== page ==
It’s now painfully clear that the president has put out a contract on the Fourth Amendment. And at the Capitol, the hierarchies of both parties are stuffing it into the trunks of their limousines, so each provision can be neatly fitted with cement shoes and delivered to the bottom of the Potomac.
The part of the First Amendment that prohibits “abridging the freedom … of the press” is now up against the wall, as the Obama administration continues to assault the kind of journalism that can expose government secrets.
Why have Edward Snowden's actions resonated so powerfully for so many people?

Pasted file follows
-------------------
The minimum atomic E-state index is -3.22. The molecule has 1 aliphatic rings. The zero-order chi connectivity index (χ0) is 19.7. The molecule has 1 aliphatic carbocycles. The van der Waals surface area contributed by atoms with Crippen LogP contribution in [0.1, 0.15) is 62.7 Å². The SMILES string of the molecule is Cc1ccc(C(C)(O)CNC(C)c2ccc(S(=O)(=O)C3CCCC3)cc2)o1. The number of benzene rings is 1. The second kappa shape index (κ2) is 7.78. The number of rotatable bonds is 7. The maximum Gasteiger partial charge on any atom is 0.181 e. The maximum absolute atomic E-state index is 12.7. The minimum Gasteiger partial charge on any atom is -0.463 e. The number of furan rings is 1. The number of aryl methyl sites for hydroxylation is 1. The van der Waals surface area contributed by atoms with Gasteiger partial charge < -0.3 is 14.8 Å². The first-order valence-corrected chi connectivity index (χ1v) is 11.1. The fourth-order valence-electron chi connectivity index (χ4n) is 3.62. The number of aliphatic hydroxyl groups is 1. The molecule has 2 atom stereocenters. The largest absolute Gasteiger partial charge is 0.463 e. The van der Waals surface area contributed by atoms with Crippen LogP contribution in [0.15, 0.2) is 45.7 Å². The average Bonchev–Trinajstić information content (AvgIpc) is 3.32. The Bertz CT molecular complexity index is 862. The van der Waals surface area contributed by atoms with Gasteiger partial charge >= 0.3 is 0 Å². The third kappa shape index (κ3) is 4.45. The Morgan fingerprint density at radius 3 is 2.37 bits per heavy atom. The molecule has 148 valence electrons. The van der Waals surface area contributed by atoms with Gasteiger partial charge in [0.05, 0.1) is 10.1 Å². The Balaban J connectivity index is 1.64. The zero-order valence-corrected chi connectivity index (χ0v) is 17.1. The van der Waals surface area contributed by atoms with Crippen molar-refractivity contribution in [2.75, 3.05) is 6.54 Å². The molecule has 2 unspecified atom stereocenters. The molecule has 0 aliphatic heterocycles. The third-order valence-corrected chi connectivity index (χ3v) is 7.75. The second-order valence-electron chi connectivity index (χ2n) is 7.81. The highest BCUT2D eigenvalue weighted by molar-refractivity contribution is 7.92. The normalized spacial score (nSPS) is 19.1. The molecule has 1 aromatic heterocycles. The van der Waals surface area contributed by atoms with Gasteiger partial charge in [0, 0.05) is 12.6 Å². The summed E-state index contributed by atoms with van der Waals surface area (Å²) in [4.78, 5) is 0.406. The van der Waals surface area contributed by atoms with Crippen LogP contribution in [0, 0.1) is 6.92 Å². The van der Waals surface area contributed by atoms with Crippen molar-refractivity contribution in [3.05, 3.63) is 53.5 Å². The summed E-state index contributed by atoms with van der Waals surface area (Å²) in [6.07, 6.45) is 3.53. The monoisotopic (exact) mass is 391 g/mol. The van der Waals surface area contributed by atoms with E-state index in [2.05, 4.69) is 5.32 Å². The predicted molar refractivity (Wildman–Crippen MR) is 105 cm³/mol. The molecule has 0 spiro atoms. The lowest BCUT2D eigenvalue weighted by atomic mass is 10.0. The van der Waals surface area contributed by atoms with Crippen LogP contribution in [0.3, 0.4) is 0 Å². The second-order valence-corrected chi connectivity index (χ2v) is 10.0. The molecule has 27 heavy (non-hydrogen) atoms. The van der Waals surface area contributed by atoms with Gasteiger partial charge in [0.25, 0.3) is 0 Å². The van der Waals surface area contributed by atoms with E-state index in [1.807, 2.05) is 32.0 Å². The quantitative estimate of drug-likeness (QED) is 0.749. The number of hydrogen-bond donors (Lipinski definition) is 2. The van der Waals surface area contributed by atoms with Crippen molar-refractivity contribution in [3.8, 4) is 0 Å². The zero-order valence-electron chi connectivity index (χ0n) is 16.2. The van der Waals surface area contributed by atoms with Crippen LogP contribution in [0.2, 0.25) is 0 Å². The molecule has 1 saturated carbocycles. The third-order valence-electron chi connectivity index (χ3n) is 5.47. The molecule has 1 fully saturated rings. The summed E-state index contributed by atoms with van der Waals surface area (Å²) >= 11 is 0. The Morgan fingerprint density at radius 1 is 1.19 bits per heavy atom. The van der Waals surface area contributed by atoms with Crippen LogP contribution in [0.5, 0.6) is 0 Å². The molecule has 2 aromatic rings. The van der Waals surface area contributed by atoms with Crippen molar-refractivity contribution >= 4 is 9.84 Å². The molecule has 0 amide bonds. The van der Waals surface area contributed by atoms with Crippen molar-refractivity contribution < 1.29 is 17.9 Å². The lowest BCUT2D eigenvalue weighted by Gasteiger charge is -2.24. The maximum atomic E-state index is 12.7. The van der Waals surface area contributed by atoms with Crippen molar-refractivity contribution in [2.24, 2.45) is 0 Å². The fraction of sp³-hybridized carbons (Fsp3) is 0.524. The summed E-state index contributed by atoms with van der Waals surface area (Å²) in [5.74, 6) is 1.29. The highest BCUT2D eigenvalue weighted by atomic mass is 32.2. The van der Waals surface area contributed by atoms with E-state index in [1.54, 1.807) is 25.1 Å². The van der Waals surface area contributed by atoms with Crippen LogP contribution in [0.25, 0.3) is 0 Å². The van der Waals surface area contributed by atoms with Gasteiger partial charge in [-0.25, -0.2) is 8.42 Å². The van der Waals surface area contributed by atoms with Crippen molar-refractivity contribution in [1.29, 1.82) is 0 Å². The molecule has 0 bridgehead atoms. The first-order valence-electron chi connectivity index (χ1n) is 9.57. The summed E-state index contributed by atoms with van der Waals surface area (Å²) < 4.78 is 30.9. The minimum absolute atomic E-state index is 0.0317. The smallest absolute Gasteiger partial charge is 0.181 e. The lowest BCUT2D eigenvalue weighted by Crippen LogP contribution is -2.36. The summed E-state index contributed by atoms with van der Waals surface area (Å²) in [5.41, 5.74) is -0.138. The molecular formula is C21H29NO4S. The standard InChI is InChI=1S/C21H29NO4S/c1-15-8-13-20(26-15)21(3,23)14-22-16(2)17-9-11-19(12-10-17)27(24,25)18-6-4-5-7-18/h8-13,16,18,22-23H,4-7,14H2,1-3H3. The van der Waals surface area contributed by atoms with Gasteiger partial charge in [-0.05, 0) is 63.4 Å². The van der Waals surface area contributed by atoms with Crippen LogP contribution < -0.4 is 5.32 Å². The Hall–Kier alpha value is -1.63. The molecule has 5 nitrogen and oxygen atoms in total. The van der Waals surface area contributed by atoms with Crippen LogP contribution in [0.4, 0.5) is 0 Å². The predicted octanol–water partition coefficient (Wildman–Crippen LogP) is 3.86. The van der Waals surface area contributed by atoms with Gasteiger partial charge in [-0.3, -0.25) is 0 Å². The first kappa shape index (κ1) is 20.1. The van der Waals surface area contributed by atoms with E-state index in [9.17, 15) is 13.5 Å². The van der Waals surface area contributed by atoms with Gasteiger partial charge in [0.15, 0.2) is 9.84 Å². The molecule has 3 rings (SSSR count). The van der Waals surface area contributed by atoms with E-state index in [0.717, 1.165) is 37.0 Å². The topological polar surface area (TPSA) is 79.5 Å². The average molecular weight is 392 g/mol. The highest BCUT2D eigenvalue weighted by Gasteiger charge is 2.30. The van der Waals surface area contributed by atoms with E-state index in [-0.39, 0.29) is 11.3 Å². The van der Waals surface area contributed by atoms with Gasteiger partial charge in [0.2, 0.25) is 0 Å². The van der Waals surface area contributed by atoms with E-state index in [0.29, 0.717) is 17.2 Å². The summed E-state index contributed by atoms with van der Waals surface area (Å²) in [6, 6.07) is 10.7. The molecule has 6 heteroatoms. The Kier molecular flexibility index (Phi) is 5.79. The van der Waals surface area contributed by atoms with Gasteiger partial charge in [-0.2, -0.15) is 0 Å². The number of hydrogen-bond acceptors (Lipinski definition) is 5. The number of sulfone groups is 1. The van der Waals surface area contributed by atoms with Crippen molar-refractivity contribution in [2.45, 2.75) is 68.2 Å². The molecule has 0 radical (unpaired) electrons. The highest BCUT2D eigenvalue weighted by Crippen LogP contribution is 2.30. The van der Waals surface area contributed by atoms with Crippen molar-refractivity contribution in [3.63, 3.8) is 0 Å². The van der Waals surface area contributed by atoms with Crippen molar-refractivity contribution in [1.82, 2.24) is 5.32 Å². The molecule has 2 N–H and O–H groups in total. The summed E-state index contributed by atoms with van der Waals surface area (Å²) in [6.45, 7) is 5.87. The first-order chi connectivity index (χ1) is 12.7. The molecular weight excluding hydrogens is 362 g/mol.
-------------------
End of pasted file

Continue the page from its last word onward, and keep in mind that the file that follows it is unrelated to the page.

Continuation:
The huge political impacts of the leaked NSA documents account for just part of the explanation. Snowden’s choice was ultimately personal. He decided to take big risks on behalf of big truths; he showed how easy and hazardous such a step can be. He blew the whistle not only on the NSA’s Big Brother surveillance but also on the fear, constantly in our midst, that routinely induces conformity.